The Linguistic Fall

  • Inferno 31 as anticipation of Inferno 34: giants as anticipations of Lucifer
  • towers—like the fortified towers of the magnate families in Duecento cities—are figures of power, of the will to dominance and overweening pride
  • the Garisenda tower of Bologna and the early sonnet Non mi poriano
  • the interweaving of classical and biblical in the treatment of the giants
  • the Tower of Babel and the linguistic diaspora, as recounted by Dante in De vulgari eloquentia and reprised here
  • the opening “Una medesma lingua” translates the De vulgari eloquentia’s “una eademque loquela”: “one same language”
  • a linguistic theory that is based on the same principle as that of monarchy: unity versus diversity
  • Nembrot’s linguistic failure dramatizes the corrosion of the bonds that tie humans into social and familial consortia

Inferno 31 is a transitional canto, a pause in the plot that marks the transition to the ninth and lowest circle of Hell. It also serves to anticipate the very bottom of Hell, the lowest point of the universe toward which all weight tends: “lo mezzo / al quale ogne gravezza si rauna” (the center to which all weight is drawn [Inf. 32.73-74]). It does so by  featuring giants who are effectively lesser versions of Lucifer.

Less completely estranged, less devoid of cognition and understanding, less consigned to the category of enormous but unthinking brute matter (e.g. the elephants and whales of verse 52), still enjoying to some degree the “ability to reason” (“argomento della mente” in verse 55), the giants are nonetheless analogues to Lucifer in having rebelled through hubris against an all-mighty divinity.

Seeing tall structures in the distance, the pilgrim thinks that he sees towers—not a surprising error, for fortified towers belonging to rivaling magnate families were a hallmark of Duecento cities. Instead what Dante sees are the figures of the giants who ring the “well”—“pozzo” (Inf. 31.32)—that is the pit of Hell. The similarity between the towers and the giants casts the magnates who built those towers as prideful and arrogant, men who pursued a will to dominance like that of the giants.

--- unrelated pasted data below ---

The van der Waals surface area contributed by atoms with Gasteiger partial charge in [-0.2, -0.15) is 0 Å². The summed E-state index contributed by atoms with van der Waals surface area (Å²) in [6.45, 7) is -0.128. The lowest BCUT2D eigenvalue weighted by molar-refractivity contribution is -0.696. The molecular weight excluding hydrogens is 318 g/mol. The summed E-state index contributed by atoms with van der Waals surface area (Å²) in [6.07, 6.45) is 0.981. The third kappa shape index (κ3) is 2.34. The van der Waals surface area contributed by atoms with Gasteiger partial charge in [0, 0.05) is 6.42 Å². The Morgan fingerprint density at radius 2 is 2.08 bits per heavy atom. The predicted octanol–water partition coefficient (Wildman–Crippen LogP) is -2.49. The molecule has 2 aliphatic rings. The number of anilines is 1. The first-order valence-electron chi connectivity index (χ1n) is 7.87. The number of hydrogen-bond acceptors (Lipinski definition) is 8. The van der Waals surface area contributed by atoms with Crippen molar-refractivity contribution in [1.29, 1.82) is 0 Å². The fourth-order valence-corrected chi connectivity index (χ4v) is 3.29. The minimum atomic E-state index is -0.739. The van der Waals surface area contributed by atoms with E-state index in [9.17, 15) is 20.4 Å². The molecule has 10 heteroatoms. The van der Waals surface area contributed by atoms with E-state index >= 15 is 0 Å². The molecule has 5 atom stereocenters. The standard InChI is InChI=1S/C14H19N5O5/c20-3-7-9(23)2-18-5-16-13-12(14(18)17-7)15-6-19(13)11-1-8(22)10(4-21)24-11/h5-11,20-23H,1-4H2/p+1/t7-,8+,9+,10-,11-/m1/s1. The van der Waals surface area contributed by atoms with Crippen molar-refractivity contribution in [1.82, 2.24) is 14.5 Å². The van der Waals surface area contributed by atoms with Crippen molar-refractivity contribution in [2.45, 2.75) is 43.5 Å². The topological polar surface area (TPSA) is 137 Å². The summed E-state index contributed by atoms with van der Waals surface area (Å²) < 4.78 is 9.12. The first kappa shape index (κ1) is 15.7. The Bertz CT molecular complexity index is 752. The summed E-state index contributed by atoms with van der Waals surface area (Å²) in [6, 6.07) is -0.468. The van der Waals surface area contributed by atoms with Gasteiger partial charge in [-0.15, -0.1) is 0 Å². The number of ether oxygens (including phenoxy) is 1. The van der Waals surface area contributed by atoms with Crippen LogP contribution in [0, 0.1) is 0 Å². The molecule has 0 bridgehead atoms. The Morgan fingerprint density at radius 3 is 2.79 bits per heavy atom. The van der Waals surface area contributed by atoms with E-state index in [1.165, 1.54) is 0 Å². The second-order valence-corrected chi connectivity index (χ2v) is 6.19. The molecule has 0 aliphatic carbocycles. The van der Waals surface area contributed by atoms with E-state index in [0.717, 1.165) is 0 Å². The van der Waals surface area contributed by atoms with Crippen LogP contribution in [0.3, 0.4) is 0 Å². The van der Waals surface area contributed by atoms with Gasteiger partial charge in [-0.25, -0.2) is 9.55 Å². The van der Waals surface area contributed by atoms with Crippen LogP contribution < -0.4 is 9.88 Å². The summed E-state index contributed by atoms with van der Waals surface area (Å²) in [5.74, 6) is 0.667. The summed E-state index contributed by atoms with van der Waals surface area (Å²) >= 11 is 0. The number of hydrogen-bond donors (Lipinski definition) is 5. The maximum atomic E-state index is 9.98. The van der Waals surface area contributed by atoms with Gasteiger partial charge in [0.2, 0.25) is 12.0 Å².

Only in the topsy-turvy world of Dante’s Hell can the fact that these are giants, rather than towers, be considered “less strange”: “acciò che ’l fatto men ti paia strano, / sappi che non son torri, ma giganti” (so that the fact may seem less strange to you, / I’d have you know they are not towers, but giants [Inf. 31.30-31]).

The feet of the giants are on the floor of the ninth circle, while their torsos and heads stick up over the edge of the eighth circle. When seen from a distance, they thus appear as “towers” arranged in a circle, like the towers that ring Monteriggioni, a circular fortress built by the Sienese as a front in their war against the Florentines: “come su la cerchia tonda / Montereggion di torri si corona” (as, on its round wall, Montereggioni / is crowned with towers [Inf. 31.40-41]).

“Montereggion” is the first historical and contemporary landmark in this canto; later on Dante will refer to “Garisenda” (136), a famous tower in Bologna that he had referenced by name in his early sonnet Non mi poriano. (For more on “the Garisenda sonnet”, see my commentary in Dante’s Lyric Poetry.) In Inferno 31 Dante describes the tower in a precise way that indicates his having studied it in person, in Bologna. Again, by naming these places, by naming these features of the contemporary social and political landscape, Dante links his social world to the issues represented by the towers of Inferno 31: power, will to dominance, overweening pride.

The travelers ultimately reach the farthest reaches of the circle of fraud, and Virgilio asks one of the giants to pick them up and deposit them on the very floor of Hell, in the ninth and final circle. The giant who does this service is Antaeus, a classical figure, who thus provides transport to the ninth circle as Geryon once provided transport to the eighth. At canto’s end Antaeus picks up Dante and Virgilio upon Virgilio’s behest. Virgilio speaks to Antaeus at length (verses 115-29), including in his address to the giant a detailed captatio benevolentiae and a promise of renewed fame on earth if he will comply with the request. Fascinating too is Virgilio’s claim that long life awaits the pilgrim, if grace does not call him before his time: